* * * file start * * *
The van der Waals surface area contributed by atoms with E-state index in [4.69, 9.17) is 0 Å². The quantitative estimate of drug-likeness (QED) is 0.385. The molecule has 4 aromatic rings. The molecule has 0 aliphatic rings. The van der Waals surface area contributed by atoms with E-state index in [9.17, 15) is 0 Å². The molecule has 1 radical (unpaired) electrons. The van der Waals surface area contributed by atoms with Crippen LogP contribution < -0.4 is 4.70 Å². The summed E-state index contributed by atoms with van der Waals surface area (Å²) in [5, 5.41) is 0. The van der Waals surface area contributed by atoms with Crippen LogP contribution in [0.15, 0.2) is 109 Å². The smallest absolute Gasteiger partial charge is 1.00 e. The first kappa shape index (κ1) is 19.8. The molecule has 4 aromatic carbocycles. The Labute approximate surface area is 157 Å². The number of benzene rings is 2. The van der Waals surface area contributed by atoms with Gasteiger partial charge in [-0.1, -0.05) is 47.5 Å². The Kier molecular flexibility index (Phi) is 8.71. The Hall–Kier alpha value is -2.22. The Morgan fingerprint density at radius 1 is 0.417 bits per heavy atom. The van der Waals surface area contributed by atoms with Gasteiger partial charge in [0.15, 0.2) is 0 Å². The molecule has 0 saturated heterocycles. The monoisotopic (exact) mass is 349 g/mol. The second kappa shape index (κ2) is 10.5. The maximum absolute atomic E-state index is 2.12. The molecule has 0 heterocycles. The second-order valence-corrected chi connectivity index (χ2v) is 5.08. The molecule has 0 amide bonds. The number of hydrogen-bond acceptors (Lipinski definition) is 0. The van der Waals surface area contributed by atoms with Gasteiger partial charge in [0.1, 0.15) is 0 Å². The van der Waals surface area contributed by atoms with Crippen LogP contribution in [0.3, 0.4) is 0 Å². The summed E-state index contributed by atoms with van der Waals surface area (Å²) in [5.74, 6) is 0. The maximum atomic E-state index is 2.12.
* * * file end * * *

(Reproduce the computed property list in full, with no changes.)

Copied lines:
The van der Waals surface area contributed by atoms with E-state index in [4.69, 9.17) is 0 Å². The quantitative estimate of drug-likeness (QED) is 0.385. The molecule has 4 aromatic rings. The molecule has 0 aliphatic rings. The van der Waals surface area contributed by atoms with E-state index in [9.17, 15) is 0 Å². The molecule has 1 radical (unpaired) electrons. The van der Waals surface area contributed by atoms with Crippen LogP contribution < -0.4 is 4.70 Å². The summed E-state index contributed by atoms with van der Waals surface area (Å²) in [5, 5.41) is 0. The van der Waals surface area contributed by atoms with Crippen LogP contribution in [0.15, 0.2) is 109 Å². The smallest absolute Gasteiger partial charge is 1.00 e. The first kappa shape index (κ1) is 19.8. The molecule has 4 aromatic carbocycles. The Labute approximate surface area is 157 Å². The number of benzene rings is 2. The van der Waals surface area contributed by atoms with Gasteiger partial charge in [-0.1, -0.05) is 47.5 Å². The Kier molecular flexibility index (Phi) is 8.71. The Hall–Kier alpha value is -2.22. The Morgan fingerprint density at radius 1 is 0.417 bits per heavy atom. The van der Waals surface area contributed by atoms with Gasteiger partial charge in [0.15, 0.2) is 0 Å². The molecule has 0 saturated heterocycles. The monoisotopic (exact) mass is 349 g/mol. The second kappa shape index (κ2) is 10.5. The maximum absolute atomic E-state index is 2.12. The molecule has 0 heterocycles. The second-order valence-corrected chi connectivity index (χ2v) is 5.08. The molecule has 0 amide bonds. The number of hydrogen-bond acceptors (Lipinski definition) is 0. The van der Waals surface area contributed by atoms with Gasteiger partial charge in [0.1, 0.15) is 0 Å². The van der Waals surface area contributed by atoms with Crippen LogP contribution in [0.3, 0.4) is 0 Å². The summed E-state index contributed by atoms with van der Waals surface area (Å²) in [5.74, 6) is 0. The maximum atomic E-state index is 2.12.